Sunday, August 22, 2010

Why don't people go to church anymore?

Why don’t people go to church anymore?

Wouldn’t I like a dollar for that question being asked at the moment? Even better would be the solution to the trend of dwindling church attendance. In my anecdotal observations of church life in Brisbane there is a disturbing trend of not just dwindling church attendance but regular church attendees are actually attending less services each month.

Currently people who would call themselves regular church attendees are now currently attending twice a month and that is trending down to once a month. That is a disturbing trend that creates a whole lot of problems for church ministers. Why it is that even our loyal people are now becoming infrequent when attending church. Is it a reflection of their personal faith commitment? Is it because church is boring, or are people becoming busier?

Personally I don’t think it is the first answer. I think people are just as committed to Jesus as ever. I think it is a bit of reasons two and three. However I am beginning to think it is more about the way people interact and consume their ‘entertainment’ or information.

Growing up in the 70’s and 80’s people would make a point of being home in time to see a particular TV show. In the morning we would tune into our favourite radio station to hear a particular show that would happen in breakfast at the same time each day. We would go and see a movie at the cinema on Saturday nights or even Saturday afternoon because that was the only time it was on.

Then something happened.

In the late 80’s early 90’s the VCR started arriving in people’s homes. Suddenly people could tape the news, TV show and watch when it suited them. Instead of going to the movies people could hire the movie from the video shop and watch at home when it suited the consumer. Suddenly we started seeing the death of appointment viewing as people now had the opportunity of missing it ‘live’ and still being able to watch or listen to it later.

Even now we see TV stations showing some of their shows on their website, radio stations podcast their programs so people who missed what happened earlier can now listen at a time that suits them.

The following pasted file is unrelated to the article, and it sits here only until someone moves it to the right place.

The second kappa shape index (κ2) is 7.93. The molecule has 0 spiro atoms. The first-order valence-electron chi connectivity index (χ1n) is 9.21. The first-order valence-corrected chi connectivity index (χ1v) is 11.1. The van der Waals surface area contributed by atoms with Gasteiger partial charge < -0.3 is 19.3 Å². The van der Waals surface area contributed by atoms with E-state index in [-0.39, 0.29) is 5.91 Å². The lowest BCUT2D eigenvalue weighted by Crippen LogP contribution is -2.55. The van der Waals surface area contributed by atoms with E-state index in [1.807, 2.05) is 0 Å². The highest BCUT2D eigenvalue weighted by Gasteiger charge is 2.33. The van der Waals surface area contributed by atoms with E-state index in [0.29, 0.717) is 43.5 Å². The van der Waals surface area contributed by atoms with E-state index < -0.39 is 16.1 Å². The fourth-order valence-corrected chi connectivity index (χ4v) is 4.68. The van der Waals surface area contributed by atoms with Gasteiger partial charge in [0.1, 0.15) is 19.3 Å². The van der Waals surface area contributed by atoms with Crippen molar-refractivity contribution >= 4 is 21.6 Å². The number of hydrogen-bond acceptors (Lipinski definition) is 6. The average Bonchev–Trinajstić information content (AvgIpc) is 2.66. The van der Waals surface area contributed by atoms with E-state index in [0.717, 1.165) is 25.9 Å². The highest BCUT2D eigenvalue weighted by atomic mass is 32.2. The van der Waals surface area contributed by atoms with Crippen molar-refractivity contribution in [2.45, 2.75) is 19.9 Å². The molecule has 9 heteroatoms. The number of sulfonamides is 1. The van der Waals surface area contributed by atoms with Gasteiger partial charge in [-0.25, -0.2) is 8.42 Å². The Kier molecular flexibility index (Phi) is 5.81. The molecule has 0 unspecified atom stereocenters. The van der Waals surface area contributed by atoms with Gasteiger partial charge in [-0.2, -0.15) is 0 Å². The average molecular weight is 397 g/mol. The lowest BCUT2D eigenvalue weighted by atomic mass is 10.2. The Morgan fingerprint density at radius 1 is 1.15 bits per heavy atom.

Where does this leave the church? We are still stuck in the model that church is on at 9am Sunday; come along then or miss out for another week. Why are we surprised that more and more people are missing out. We are conditioned to get our information/entertainment on line via podcasts, iview, online newspapers or even via DVDs. Churches still exist in the old model of expecting them to come when the Senior Minister thinks it is the best time to have Church. Often it is the best time in his frame of reference not necessarily the best time for his congregation or for that matter the community of unbelievers. They are living in the model of a consumer who consumes at a time that suits them not that of the content provider.

So what is the solution? That is the million dollar question. I wonder if the answer to dwindling church attendance lies in not upping the ante of making church services more attractive rather in creating more opportunities for people to attend church. By pod casting the service they know they can skip church because they will hear the sermon on line and certainly they can sing the songs on their ipod or CD player too. But in missing church they miss the opportunity of human connection in their faith journey. But if they can’t make Sunday we need to give them other opportunities for this connection. Maybe those opportunities are Saturday night, Wednesday morning, and Tuesday evening.

Most churches have their own building lying idle Monday to Saturday. Let’s think about using them outside of Sunday. Retailers along time ago learnt the lesson of 7 day week trading. They don’t expect people to consume every day but at least once that week and at a time that suits them the consumer. Church trades once a week and expects everyone to drop everything to attend then.

I know there are other issues that contribute to dwindling church attendance like perceived relevancy of church. But as I talk to more and more people who are unchurched I find that many of them believe there is a God and see church attendance as not important to their life.

Keen to hear your thoughts.